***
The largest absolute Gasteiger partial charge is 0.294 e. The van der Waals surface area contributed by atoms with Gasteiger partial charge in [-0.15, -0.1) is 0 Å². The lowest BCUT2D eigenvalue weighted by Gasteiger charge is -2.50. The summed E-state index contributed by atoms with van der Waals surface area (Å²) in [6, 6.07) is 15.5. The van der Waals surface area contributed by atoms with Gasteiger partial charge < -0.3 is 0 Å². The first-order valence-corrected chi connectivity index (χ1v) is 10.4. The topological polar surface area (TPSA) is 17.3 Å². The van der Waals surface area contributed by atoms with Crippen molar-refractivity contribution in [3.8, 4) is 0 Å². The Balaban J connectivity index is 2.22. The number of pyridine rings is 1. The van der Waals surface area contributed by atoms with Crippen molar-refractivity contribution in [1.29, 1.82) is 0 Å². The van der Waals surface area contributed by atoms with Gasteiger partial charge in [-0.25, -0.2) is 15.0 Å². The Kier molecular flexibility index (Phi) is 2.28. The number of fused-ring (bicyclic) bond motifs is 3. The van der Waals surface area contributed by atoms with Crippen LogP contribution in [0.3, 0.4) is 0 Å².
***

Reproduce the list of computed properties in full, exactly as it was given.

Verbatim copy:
The largest absolute Gasteiger partial charge is 0.294 e. The van der Waals surface area contributed by atoms with Gasteiger partial charge in [-0.15, -0.1) is 0 Å². The lowest BCUT2D eigenvalue weighted by Gasteiger charge is -2.50. The summed E-state index contributed by atoms with van der Waals surface area (Å²) in [6, 6.07) is 15.5. The van der Waals surface area contributed by atoms with Gasteiger partial charge < -0.3 is 0 Å². The first-order valence-corrected chi connectivity index (χ1v) is 10.4. The topological polar surface area (TPSA) is 17.3 Å². The van der Waals surface area contributed by atoms with Crippen molar-refractivity contribution in [3.8, 4) is 0 Å². The Balaban J connectivity index is 2.22. The number of pyridine rings is 1. The van der Waals surface area contributed by atoms with Crippen molar-refractivity contribution in [1.29, 1.82) is 0 Å². The van der Waals surface area contributed by atoms with Gasteiger partial charge in [-0.25, -0.2) is 15.0 Å². The Kier molecular flexibility index (Phi) is 2.28. The number of fused-ring (bicyclic) bond motifs is 3. The van der Waals surface area contributed by atoms with Crippen LogP contribution in [0.3, 0.4) is 0 Å².